Michigan State University
Michigan State University
Film Studies Program
Graduate Certificate
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Graduate Certificate in Film Studies

Beginning in Fall 2019, the Film Studies Program and the Department of English have established a Graduate Certificate in Film Studies that is open to all graduate students enrolled at Michigan State University.

The Certificate provides graduate students with an in-depth grounding in current methodologies, practices, and disciplinary concerns relevant for conducting advanced research and teaching in film studies. Courses in the certificate examine the history, theory, and criticism of cinema and study the medium of film as a global art, business, and technology of representation deeply informed by social dynamics of race, gender, sexuality, ability, and nation.

In terms of requirements, students must complete 9 credits from the following:

1. Both of the following courses (6 credits):  
  FLM 800 Methods in Film Studies  3
  FLM 810 Seminar in Film Studies 3
2. One of the following courses (3 credits):  
  FLM 810 Seminar in Film Studies 3
  FLM 820 Topics in Film Studies 3
  FLM 855 Interdisciplinary Topics in Film Studies 3
  Students who reenroll in FLM 810 must select a different topic to meet this requirement.  
  Students who wish to take a graduate-level film studies related course in another department in substitution of FLM 820 or 855 must request formal approval from the Director of the Film Studies Program. Only one substitution request (3 credits) will be accepted.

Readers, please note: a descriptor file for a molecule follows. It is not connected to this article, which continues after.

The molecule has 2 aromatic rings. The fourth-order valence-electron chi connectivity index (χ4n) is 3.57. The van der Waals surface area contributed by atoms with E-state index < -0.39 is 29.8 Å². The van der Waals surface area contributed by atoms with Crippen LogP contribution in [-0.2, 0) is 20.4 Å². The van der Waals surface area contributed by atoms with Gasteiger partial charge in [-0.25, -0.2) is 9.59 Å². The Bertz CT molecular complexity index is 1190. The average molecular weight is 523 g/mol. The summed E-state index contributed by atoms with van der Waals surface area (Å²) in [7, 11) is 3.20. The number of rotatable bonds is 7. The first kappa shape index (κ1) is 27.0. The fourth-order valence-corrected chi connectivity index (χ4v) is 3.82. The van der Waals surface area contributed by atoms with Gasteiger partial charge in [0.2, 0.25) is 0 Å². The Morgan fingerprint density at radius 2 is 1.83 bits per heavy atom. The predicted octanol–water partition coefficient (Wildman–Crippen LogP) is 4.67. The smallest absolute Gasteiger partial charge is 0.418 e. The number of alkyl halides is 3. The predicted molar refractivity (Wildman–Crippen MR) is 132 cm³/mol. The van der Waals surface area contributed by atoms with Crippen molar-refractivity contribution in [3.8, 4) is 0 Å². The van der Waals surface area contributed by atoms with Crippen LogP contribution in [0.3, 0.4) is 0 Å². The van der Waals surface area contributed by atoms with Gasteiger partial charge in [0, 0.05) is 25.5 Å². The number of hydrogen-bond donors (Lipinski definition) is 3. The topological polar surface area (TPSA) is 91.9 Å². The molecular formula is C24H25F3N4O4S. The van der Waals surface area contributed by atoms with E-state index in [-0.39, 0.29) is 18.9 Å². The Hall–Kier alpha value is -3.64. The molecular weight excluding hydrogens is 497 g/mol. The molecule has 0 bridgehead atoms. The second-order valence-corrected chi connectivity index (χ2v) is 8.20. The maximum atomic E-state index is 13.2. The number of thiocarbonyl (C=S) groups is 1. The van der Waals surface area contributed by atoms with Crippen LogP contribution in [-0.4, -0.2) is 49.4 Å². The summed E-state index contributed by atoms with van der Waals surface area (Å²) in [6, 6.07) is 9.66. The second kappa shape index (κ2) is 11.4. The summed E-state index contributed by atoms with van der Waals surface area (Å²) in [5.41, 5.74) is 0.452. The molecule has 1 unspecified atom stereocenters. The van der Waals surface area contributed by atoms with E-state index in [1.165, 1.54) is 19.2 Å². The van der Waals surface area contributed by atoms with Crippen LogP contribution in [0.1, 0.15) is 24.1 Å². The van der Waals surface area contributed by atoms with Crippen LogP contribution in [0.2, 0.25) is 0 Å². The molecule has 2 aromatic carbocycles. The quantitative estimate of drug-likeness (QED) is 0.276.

Ph.D. Cross-Field Area of Inquiry
Film, Visual Culture, and Digital Media

For doctoral candidates in the Department of English Graduate Program.

The Film, Visual Culture, and Digital Media area of inquiry encourages students to examine how the history of cinema and the visual arts inform the screen and literary cultures of the digital present. Animated by cross-disciplinary work and covering a range of media—including cinema, photography, architecture, graphic and digital media, and literature—research in this cluster foregrounds relationships between digital media cultures and the histories of cinema and the visual arts. In particular, we explore how our image archives may help us construct media archaeologies responsive to the art and politics of the contemporary moment. Faculty and students examine the relations between vision, embodiment, and modern subjectivity; concepts of realism, mimesis, and documentary; and the role of race, class, gender and sexuality in cultures of the moving image. Research also considers the visualization of space, time, movement and cognition in literature and the other arts, and literary forms as they anticipate, build, or respond to changing media ecologies.

For more information, contact:

Justus Nieland, Associate Chair for Graduate Studies, nieland@msu.edu